Because the CAAT program worked so well for Johnny, Peggy felt that she needed to find something else that would help with treatments. Through more heavy research she found a doctor in Evanston, Illinois. Peggy refers to Dr. Keith Block as one of a handful of geniuses who live in the United States. While Block offers traditional therapies for cancer treatment like chemotherapy and radiation, he also recommends vitamin supplementation in conjunction with these treatments. Peggy explains, “Because he was an out of the box thinker like we were, we knew that we had to give him a try. When you’re faced with dying, you need to consider all options not just conventional treatments. I have nothing against physicians who don’t make a habit of using holistic or alternative treatments. In fact, conventional treatments have helped Johnny too. But when the doctor tells you there’s nothing else they can do, you can’t just give up. At least I wasn’t giving up.” Dr. Block uses the highest level of conventional medicine and integrates those conventional protocols with advanced complementary therapies that address the physical, nutritional, psychosocial, and spiritual aspects of healing and recovery. Peggy was impressed by what she witnessed during the first treatment. “When Johnny would get his chemo treatments they would also give him a bag of vitamin supplements to build his body up after the chemo had broken it down. It made sense. You are putting chemo, which is a poison in your body to kill cancer, but it can also destroy healthy cells. By putting these vitamins in it gives your body the strength to fight.”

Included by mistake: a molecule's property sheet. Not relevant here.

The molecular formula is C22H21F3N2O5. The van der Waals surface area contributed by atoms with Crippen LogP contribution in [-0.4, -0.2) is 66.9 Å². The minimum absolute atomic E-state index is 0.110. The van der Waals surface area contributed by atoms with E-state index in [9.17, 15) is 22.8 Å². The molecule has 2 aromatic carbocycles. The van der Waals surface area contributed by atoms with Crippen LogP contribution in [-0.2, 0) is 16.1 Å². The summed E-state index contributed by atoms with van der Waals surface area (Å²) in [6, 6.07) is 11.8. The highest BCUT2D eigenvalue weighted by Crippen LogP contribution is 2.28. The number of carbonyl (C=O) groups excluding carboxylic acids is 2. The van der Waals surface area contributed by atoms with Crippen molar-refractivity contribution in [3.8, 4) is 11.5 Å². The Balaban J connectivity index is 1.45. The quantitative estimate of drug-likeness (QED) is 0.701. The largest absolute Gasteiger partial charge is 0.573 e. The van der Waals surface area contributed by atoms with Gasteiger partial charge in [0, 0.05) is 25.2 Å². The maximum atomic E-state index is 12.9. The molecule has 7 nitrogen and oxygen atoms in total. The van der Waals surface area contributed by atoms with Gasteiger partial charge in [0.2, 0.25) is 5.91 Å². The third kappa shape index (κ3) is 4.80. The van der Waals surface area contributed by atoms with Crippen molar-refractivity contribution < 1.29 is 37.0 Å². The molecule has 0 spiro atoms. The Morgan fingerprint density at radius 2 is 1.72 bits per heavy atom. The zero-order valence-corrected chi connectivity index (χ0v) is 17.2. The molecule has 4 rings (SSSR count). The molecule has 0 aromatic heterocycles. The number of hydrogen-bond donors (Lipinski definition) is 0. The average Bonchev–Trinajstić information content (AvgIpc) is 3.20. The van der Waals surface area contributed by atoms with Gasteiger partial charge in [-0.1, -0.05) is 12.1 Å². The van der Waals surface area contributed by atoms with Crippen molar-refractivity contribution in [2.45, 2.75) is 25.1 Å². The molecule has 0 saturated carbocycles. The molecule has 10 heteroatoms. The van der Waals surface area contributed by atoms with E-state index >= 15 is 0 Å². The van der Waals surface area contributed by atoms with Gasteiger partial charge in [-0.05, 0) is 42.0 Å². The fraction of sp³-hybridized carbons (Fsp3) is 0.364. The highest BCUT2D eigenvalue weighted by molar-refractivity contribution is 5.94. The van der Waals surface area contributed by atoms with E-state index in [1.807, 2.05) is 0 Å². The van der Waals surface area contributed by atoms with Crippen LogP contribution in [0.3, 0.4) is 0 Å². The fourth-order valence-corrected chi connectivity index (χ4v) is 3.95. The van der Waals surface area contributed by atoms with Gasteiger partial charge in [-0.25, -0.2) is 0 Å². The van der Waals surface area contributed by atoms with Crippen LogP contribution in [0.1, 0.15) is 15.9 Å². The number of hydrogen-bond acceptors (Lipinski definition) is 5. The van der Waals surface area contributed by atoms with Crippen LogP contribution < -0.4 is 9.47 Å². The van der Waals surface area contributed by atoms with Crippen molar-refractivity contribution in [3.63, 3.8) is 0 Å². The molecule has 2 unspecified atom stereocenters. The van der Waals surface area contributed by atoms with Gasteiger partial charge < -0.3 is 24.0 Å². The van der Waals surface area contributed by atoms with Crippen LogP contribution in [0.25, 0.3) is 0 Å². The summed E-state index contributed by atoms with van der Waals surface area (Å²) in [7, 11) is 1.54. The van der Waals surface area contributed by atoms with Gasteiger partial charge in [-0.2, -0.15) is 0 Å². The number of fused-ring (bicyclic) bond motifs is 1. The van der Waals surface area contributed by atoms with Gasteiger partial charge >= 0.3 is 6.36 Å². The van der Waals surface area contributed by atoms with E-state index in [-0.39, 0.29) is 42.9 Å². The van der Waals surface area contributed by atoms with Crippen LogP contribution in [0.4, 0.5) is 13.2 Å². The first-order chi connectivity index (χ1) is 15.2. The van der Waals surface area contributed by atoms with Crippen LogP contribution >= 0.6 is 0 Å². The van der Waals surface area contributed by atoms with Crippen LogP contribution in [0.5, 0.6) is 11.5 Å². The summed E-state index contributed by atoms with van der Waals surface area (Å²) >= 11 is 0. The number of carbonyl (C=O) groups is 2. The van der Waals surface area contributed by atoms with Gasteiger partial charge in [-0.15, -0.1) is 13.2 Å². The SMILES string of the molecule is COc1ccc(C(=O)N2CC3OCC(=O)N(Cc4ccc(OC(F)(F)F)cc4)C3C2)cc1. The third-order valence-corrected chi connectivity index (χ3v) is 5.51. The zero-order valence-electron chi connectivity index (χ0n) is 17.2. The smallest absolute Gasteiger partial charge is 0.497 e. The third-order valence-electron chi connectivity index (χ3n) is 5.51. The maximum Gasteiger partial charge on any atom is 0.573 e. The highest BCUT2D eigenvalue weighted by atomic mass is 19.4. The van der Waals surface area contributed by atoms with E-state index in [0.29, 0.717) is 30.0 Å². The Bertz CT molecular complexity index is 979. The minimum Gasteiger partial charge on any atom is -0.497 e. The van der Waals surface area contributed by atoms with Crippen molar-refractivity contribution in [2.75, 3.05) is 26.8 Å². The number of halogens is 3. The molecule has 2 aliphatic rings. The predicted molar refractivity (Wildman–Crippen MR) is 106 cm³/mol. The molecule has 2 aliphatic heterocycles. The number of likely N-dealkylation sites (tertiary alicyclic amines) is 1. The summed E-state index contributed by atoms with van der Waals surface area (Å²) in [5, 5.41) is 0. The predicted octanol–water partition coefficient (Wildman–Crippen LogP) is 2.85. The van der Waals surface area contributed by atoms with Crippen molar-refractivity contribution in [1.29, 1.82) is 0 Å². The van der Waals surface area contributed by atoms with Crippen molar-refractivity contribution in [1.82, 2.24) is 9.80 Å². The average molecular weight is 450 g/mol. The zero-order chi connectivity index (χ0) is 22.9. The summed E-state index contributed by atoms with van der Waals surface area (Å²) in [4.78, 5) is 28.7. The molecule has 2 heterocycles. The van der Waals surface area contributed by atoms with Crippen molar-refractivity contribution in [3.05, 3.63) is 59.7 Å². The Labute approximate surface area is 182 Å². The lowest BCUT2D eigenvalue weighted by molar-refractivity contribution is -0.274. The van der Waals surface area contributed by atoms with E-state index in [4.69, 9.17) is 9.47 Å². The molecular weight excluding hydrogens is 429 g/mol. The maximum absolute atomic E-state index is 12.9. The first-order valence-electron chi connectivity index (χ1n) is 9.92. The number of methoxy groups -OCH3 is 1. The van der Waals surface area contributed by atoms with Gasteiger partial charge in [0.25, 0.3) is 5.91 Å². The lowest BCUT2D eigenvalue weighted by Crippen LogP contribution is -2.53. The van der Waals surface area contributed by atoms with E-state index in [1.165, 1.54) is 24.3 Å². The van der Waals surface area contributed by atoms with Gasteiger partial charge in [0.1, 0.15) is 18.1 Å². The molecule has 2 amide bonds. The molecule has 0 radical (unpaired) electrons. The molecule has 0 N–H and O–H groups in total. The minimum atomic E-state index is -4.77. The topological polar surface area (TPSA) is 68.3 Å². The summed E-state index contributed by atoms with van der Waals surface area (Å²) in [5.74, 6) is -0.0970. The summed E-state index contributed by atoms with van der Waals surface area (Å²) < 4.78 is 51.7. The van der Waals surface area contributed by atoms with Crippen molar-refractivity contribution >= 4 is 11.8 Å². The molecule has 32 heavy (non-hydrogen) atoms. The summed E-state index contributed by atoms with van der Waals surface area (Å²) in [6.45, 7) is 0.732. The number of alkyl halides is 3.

Johnny has returned to Nashville to receive treatments but he still continues his eating plan and supplementation. Treatments like the CAAT program and some others he’s used can be very expensive and since some of these therapies are not FDA approved they are rarely covered by insurance. However, Johnny insists that there is one treatment that anyone can do. “It costs very little to eat right. You would be surprised how much your life will change if you stop eating red meat, white flour and too many preservatives and start eating fresh fruits and vegetables. If you fill your body with junk you can’t expect it to fight if you have a disease like cancer.”